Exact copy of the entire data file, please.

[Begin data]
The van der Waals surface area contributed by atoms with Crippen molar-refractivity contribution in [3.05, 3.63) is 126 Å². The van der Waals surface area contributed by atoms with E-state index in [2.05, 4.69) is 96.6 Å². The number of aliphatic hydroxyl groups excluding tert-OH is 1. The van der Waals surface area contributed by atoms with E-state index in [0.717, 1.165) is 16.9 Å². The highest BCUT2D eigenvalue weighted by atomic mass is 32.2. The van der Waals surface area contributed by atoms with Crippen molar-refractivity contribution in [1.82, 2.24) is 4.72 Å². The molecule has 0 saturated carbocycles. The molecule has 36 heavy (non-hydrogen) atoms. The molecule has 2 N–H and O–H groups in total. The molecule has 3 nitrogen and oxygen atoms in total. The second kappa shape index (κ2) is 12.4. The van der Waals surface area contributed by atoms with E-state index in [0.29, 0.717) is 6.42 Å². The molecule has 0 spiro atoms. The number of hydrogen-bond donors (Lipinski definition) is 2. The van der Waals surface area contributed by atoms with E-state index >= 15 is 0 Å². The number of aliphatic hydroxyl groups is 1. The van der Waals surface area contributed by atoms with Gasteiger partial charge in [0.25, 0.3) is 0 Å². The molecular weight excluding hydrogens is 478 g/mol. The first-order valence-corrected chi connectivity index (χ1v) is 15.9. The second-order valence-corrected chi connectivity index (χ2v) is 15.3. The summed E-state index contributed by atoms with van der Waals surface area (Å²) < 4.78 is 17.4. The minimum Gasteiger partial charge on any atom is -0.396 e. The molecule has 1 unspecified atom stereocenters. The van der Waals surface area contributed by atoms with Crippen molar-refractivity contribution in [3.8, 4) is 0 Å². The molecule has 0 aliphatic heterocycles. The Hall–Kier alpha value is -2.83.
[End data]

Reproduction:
The van der Waals surface area contributed by atoms with Crippen molar-refractivity contribution in [3.05, 3.63) is 126 Å². The van der Waals surface area contributed by atoms with E-state index in [2.05, 4.69) is 96.6 Å². The number of aliphatic hydroxyl groups excluding tert-OH is 1. The van der Waals surface area contributed by atoms with E-state index in [0.717, 1.165) is 16.9 Å². The highest BCUT2D eigenvalue weighted by atomic mass is 32.2. The van der Waals surface area contributed by atoms with Crippen molar-refractivity contribution in [1.82, 2.24) is 4.72 Å². The molecule has 0 saturated carbocycles. The molecule has 36 heavy (non-hydrogen) atoms. The molecule has 2 N–H and O–H groups in total. The molecule has 3 nitrogen and oxygen atoms in total. The second kappa shape index (κ2) is 12.4. The van der Waals surface area contributed by atoms with E-state index in [0.29, 0.717) is 6.42 Å². The molecule has 0 spiro atoms. The number of hydrogen-bond donors (Lipinski definition) is 2. The van der Waals surface area contributed by atoms with E-state index >= 15 is 0 Å². The number of aliphatic hydroxyl groups is 1. The van der Waals surface area contributed by atoms with Gasteiger partial charge in [0.25, 0.3) is 0 Å². The molecular weight excluding hydrogens is 478 g/mol. The first-order valence-corrected chi connectivity index (χ1v) is 15.9. The second-order valence-corrected chi connectivity index (χ2v) is 15.3. The summed E-state index contributed by atoms with van der Waals surface area (Å²) < 4.78 is 17.4. The minimum Gasteiger partial charge on any atom is -0.396 e. The molecule has 1 unspecified atom stereocenters. The van der Waals surface area contributed by atoms with Crippen molar-refractivity contribution in [3.8, 4) is 0 Å². The molecule has 0 aliphatic heterocycles. The Hall–Kier alpha value is -2.83.